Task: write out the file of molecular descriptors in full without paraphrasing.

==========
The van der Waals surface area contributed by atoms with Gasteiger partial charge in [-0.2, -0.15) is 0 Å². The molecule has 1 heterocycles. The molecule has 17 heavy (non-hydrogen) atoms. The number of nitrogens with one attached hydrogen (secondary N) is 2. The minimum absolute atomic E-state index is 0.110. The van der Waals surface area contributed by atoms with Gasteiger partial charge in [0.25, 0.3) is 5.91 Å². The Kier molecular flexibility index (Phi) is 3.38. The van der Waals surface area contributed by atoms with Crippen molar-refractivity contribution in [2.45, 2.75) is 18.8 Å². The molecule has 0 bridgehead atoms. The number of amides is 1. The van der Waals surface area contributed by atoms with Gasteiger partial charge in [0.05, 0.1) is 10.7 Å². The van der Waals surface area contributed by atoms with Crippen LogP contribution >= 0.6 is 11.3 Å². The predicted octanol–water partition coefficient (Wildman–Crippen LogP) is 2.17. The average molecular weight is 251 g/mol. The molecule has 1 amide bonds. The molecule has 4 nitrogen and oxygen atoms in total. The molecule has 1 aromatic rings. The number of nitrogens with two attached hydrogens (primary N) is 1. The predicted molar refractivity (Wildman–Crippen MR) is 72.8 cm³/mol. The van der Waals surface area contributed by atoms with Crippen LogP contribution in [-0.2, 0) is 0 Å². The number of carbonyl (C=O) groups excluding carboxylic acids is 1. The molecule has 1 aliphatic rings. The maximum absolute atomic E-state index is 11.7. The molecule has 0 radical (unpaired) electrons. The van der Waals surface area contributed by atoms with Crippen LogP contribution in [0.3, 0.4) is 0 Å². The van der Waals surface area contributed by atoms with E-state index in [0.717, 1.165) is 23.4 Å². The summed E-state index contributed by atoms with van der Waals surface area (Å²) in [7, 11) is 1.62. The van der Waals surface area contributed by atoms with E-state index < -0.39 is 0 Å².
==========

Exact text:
The van der Waals surface area contributed by atoms with Gasteiger partial charge in [-0.2, -0.15) is 0 Å². The molecule has 1 heterocycles. The molecule has 17 heavy (non-hydrogen) atoms. The number of nitrogens with one attached hydrogen (secondary N) is 2. The minimum absolute atomic E-state index is 0.110. The van der Waals surface area contributed by atoms with Gasteiger partial charge in [0.25, 0.3) is 5.91 Å². The Kier molecular flexibility index (Phi) is 3.38. The van der Waals surface area contributed by atoms with Crippen molar-refractivity contribution in [2.45, 2.75) is 18.8 Å². The molecule has 0 bridgehead atoms. The number of amides is 1. The van der Waals surface area contributed by atoms with Gasteiger partial charge in [0.05, 0.1) is 10.7 Å². The van der Waals surface area contributed by atoms with Crippen LogP contribution >= 0.6 is 11.3 Å². The predicted octanol–water partition coefficient (Wildman–Crippen LogP) is 2.17. The average molecular weight is 251 g/mol. The molecule has 1 amide bonds. The molecule has 4 nitrogen and oxygen atoms in total. The molecule has 1 aromatic rings. The number of nitrogens with two attached hydrogens (primary N) is 1. The predicted molar refractivity (Wildman–Crippen MR) is 72.8 cm³/mol. The van der Waals surface area contributed by atoms with Crippen LogP contribution in [-0.2, 0) is 0 Å². The number of carbonyl (C=O) groups excluding carboxylic acids is 1. The molecule has 1 aliphatic rings. The maximum absolute atomic E-state index is 11.7. The molecule has 0 radical (unpaired) electrons. The van der Waals surface area contributed by atoms with Crippen LogP contribution in [0.3, 0.4) is 0 Å². The van der Waals surface area contributed by atoms with E-state index in [0.717, 1.165) is 23.4 Å². The summed E-state index contributed by atoms with van der Waals surface area (Å²) in [7, 11) is 1.62. The van der Waals surface area contributed by atoms with E-state index < -0.39 is 0 Å².